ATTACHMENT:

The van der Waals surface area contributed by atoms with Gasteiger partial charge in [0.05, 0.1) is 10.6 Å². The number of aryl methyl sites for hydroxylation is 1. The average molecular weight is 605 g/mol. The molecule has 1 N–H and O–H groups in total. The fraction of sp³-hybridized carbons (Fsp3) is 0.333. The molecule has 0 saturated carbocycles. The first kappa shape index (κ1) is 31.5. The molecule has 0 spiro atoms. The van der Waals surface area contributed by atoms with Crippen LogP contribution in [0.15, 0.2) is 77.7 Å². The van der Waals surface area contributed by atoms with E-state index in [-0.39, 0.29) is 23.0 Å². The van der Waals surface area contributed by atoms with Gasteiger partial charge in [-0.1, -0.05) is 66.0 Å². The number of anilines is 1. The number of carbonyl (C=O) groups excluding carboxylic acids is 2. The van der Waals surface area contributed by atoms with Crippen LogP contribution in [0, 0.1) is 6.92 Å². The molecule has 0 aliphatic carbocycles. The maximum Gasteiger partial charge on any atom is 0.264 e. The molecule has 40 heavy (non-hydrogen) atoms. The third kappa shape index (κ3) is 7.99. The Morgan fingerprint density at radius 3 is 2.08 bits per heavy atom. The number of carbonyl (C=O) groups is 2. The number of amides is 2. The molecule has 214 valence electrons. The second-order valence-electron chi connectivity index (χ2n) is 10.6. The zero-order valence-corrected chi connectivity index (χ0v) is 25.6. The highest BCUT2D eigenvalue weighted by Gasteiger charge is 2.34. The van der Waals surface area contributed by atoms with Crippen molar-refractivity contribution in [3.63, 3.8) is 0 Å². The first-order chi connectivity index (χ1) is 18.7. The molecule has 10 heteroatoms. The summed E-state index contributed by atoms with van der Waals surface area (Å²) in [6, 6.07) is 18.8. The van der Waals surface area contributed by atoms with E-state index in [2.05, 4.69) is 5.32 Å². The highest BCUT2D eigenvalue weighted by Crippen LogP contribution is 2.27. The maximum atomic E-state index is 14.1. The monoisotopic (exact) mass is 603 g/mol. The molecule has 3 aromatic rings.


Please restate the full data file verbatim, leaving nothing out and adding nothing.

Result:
The van der Waals surface area contributed by atoms with Gasteiger partial charge in [0.05, 0.1) is 10.6 Å². The number of aryl methyl sites for hydroxylation is 1. The average molecular weight is 605 g/mol. The molecule has 1 N–H and O–H groups in total. The fraction of sp³-hybridized carbons (Fsp3) is 0.333. The molecule has 0 saturated carbocycles. The first kappa shape index (κ1) is 31.5. The molecule has 0 spiro atoms. The van der Waals surface area contributed by atoms with Crippen LogP contribution in [0.15, 0.2) is 77.7 Å². The van der Waals surface area contributed by atoms with E-state index in [-0.39, 0.29) is 23.0 Å². The van der Waals surface area contributed by atoms with Gasteiger partial charge in [-0.1, -0.05) is 66.0 Å². The number of anilines is 1. The number of carbonyl (C=O) groups excluding carboxylic acids is 2. The van der Waals surface area contributed by atoms with Crippen LogP contribution in [0, 0.1) is 6.92 Å². The molecule has 0 aliphatic carbocycles. The maximum Gasteiger partial charge on any atom is 0.264 e. The molecule has 40 heavy (non-hydrogen) atoms. The third kappa shape index (κ3) is 7.99. The Morgan fingerprint density at radius 3 is 2.08 bits per heavy atom. The number of carbonyl (C=O) groups is 2. The number of amides is 2. The molecule has 214 valence electrons. The second-order valence-electron chi connectivity index (χ2n) is 10.6. The zero-order valence-corrected chi connectivity index (χ0v) is 25.6. The highest BCUT2D eigenvalue weighted by Gasteiger charge is 2.34. The van der Waals surface area contributed by atoms with Crippen molar-refractivity contribution in [3.63, 3.8) is 0 Å². The first-order chi connectivity index (χ1) is 18.7. The molecule has 10 heteroatoms. The summed E-state index contributed by atoms with van der Waals surface area (Å²) in [6, 6.07) is 18.8. The van der Waals surface area contributed by atoms with E-state index in [2.05, 4.69) is 5.32 Å². The highest BCUT2D eigenvalue weighted by Crippen LogP contribution is 2.27. The maximum atomic E-state index is 14.1. The monoisotopic (exact) mass is 603 g/mol. The molecule has 3 aromatic rings.